ΔpΔx > h/4π =h_{bar}/2  Heisenberg Uncertainty Principle: uncertainty in momentum x uncertainty in position is greater than or equal to Planck constant/4 π. 
q = mcΔT  heat change (J) = mass m x specific heat (J/(g^{o}C) x tej change in temperature 
ΔH = Σ(nΔH_{bond enthalpy react.}  Σ(nΔH_{BH prod})  change in enthalpy for a written reaction = sum of n x the bond enthalpy of the reactants (energy required to break a bond)  sum of n x the bond enthalpy of the reactants 
ΔH^{o} = Σ(nΔH^{o}_{form prod})  Σ(nΔH^{o}_{form react})  standard enthalpy for a written reaction = the
sum of n x the standard enthalpy of formation of the products  the sum of n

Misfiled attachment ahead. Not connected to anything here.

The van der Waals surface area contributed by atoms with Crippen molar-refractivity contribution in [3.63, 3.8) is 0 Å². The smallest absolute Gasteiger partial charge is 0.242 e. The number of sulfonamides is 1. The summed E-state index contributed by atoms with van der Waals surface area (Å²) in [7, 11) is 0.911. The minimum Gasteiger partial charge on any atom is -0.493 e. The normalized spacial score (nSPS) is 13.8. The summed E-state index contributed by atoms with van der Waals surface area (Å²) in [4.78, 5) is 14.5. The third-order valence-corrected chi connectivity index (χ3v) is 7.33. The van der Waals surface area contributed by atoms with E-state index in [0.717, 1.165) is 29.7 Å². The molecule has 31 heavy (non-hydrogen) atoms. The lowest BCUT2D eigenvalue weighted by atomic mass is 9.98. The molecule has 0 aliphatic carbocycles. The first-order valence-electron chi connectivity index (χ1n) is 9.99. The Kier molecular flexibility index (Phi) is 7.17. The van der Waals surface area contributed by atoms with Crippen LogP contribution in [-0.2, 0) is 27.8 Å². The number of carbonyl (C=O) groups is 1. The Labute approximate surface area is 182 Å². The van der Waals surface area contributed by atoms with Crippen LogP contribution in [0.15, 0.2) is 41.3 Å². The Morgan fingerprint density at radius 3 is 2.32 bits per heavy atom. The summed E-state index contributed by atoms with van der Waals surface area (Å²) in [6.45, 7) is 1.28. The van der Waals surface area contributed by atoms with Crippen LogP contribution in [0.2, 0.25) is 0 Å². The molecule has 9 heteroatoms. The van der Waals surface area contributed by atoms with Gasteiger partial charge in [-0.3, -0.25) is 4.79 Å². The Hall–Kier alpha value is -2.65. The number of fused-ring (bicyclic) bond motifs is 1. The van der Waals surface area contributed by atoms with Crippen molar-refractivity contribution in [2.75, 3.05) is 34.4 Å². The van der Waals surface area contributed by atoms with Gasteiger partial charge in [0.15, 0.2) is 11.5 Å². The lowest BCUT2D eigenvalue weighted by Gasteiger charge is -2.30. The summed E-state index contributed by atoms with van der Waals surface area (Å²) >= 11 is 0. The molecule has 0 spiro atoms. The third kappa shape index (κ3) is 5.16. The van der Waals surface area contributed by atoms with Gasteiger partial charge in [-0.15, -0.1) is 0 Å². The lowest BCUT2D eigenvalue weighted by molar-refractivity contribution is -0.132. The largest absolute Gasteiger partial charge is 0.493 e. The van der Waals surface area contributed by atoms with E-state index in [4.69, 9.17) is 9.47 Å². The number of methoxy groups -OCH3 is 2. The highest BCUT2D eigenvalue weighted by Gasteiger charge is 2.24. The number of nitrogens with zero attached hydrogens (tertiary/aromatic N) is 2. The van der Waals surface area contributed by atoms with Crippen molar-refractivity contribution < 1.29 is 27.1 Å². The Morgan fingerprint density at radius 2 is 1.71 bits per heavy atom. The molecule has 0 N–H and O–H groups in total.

x the standard enthalpy of formation of the reactants (n values are the
stoichiometry coefficients from the balanced equation) standard enthalpy of formation (kJ) = enthalpy change for the formation of one mole of a substances from the pure elements in the standard state 
ΔE_{sys} = E_{2}  E_{1}
= q + w

First Law of Thermodynamics: the change in internal energy E of a system is equal to the heat transferred to or from the system plus work done on or by the system. 
ΔE_{sys} = E_{2}  E_{1}
= q + w = q P_{ext}ΔV

First Law of Thermodynamics if only PV work (expansion/contraction of gas) : 
ΔE_{tot} =
ΔE_{sys} + ΔE_{s}_{urr}
= 0 = ΔE_{univ}

First Law of Thermodynamics for system and surrounding (= universe) 
ΔE_{sys} = E_{2}  E_{1} = q_{v} PextΔV = q_{v}  Change in internal energy at constant V where q_{v }is heat transferred at constant V 
ΔE_{sys} = E_{2}  E_{1} = q_{p} PextΔV  Change in internal energy at constant P when only PV work 
ΔH_{sys} = q_{p} + P_{ext}ΔV; H_{sys} = q_{p} + PV constant P and V, ΔH_{sys} = q_{p }

enthalpy and change in enthalpy for a system at constant P